The programming environment is shown in Figure 5. Its source code11Source code at and a live demo22Online live demo at are both publicly available.

Each change in the editor causes the code to get parsed, checked, rewritten and evaluated. Global variable references x are rewritten to state["x"] and global variable initializers extracted to a separate init() function. This is necessary in order to guard the state against mutation during rendering with a recursive Object.freeze, to deep clone the state at each event for time travel and to check the state for closures. Additionally, all event handlers in the output of render() are wrapped to re-render and refresh the live view. .

5   Related Work


5.1   Reactive Programming

There has been an increased interest in applying functional reactive programming (FRP) to web programming recently. While these projects are primarily focussing on user interfaces (e.g. Elm [6], KScript/KSWorld [17] and React) or FRP primitives (e.g. Bacon.js, RxJS), they are perfect candidates for live programming environments.

More generally, a case study by Kambona et. al. compares reactive programming with Promises and plain event handling in JavaScript in JavaScript [11]. To bridge the client/server separation in web programming, both Reynders et. al. and Chlipala present unified/multi-tier systems with FRP/data flow aspects [5 18]. Instead of introducing a unified language or language features for FRP, this paper focuses on standard, single-threaded JavaScript applications.

Combining FRP with imperative/OO programming opens a space of design decisions with different trade-offs [20]. In contrast to REScala [3 19], which integrates FRP signals and event handling, and the recent work of Zhuang and Chiba [23], this paper enforces a pure FRP style at the top level while supporting regular OO programming and declarative binding of event handlers with the “implicit style”.

This project would benefit from self-adjusting computation [1 2], which reactively recomputes incremental changes to the output based on changes in the inputs. Currently, the output gets completely recomputed at change in state. .

5.2   Dynamic Software Updating (DSU)

Hot swapping a new code is closely related to research on dynamic software updating (for a survey, see Seifzadeh et. al. [22]). As shown by Fabry, hot swapping a module is straight-forward if there is no persistent state but otherwise requires data transformations [8]. Later Hicks described a safe, typed DSU system which enables the programmer to provide patches for these transformations [10]. Hot swapping as described in this paper tries to avoid manual intervention in favor for a best effort approach since application state can also be interactively reset during development. .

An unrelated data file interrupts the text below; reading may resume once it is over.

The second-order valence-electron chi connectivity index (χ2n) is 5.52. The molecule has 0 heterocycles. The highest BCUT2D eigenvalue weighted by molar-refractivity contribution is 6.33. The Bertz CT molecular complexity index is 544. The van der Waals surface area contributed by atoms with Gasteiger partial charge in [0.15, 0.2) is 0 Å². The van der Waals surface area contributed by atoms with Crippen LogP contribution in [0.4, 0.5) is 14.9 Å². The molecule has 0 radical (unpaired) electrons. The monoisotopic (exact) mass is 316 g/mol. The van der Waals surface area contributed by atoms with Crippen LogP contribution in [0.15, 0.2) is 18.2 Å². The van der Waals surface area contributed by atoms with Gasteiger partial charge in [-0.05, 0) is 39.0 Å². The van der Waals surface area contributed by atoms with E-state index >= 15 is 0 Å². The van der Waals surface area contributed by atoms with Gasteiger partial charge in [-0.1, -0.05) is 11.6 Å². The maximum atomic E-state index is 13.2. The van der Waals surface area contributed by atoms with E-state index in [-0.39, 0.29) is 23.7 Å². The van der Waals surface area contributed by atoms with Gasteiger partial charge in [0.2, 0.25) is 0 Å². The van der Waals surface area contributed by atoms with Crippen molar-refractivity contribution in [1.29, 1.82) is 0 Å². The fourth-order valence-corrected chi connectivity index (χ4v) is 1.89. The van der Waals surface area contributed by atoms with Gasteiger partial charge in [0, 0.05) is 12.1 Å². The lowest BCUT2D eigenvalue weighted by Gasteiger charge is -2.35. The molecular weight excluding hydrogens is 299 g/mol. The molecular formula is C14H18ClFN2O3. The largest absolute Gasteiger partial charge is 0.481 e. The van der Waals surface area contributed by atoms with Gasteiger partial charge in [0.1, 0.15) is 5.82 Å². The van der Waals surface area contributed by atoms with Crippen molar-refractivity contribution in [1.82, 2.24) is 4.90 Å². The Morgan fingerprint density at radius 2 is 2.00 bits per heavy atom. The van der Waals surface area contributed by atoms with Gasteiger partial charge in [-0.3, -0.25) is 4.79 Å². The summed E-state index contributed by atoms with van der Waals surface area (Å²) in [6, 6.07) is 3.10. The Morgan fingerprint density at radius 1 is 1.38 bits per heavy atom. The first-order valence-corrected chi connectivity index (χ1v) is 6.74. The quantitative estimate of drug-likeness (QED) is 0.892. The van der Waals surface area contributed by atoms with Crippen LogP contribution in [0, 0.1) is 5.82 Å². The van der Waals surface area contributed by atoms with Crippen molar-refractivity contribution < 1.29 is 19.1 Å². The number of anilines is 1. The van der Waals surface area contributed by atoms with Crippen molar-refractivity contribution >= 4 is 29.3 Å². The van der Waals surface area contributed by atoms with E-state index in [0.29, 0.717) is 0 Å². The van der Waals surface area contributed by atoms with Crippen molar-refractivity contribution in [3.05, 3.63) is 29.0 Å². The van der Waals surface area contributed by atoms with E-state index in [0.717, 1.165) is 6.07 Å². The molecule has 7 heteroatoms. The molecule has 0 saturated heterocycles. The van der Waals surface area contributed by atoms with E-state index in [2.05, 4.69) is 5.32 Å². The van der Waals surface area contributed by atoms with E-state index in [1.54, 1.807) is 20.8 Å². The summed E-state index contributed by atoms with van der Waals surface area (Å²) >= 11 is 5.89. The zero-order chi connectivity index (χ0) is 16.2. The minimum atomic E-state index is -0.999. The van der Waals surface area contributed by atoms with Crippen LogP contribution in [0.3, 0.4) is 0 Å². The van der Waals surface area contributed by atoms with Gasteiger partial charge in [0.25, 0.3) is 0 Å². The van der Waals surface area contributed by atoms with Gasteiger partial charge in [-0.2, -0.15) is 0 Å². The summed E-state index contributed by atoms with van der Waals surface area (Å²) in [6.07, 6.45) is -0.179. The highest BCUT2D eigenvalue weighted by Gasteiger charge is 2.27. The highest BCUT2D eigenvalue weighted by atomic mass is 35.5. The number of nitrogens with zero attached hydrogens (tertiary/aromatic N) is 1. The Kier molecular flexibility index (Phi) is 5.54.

5.3   Live Programming

Live programming with continuously updated feedback was first established by Hancock [9] and further explored by systems like SuperGlue, which uses dynamic inheritance and explicit FRP signals [13], and Elm, which demonstrates live programming and time traveling with first-order FRP. The work by both Burckhardt et. al. and McDirmid is probably most closely related to this project as it showed how a pure render function and an application state without closures facilitates live programming [4] and outlined the possible design space between live programming systems that resume computation with a possibly inconsistent state and a systems that record replay execution [14].

Finally, Glitch is an example of using imperative updates that propagate until coherence (similarily to the Coherence language by Edwards [7]) in a system that supports both live programming and time travel [15]. .

6   Conclusion and Discussion

This paper showed that JavaScript supports hot swapping, time traveling and continuous feedback by enforcing a pure rendering function on the top level and excluding closures from the application state. This concept can be generalized to any event-based language and does not depend on a specific user interface framework.

However, restricting the global state in this way limits expressiveness and excludes classic OOP objects. More research is necessary to evaluate the design decisions and study how programmers can benefit from live programming.

Future work might also involve programming language techniques like proxy membranes for enforcing immutability and first-order states, for optimizing time travel with copy-on-write, and for incrementally computing the new output instead of recomputing the complete output after each event.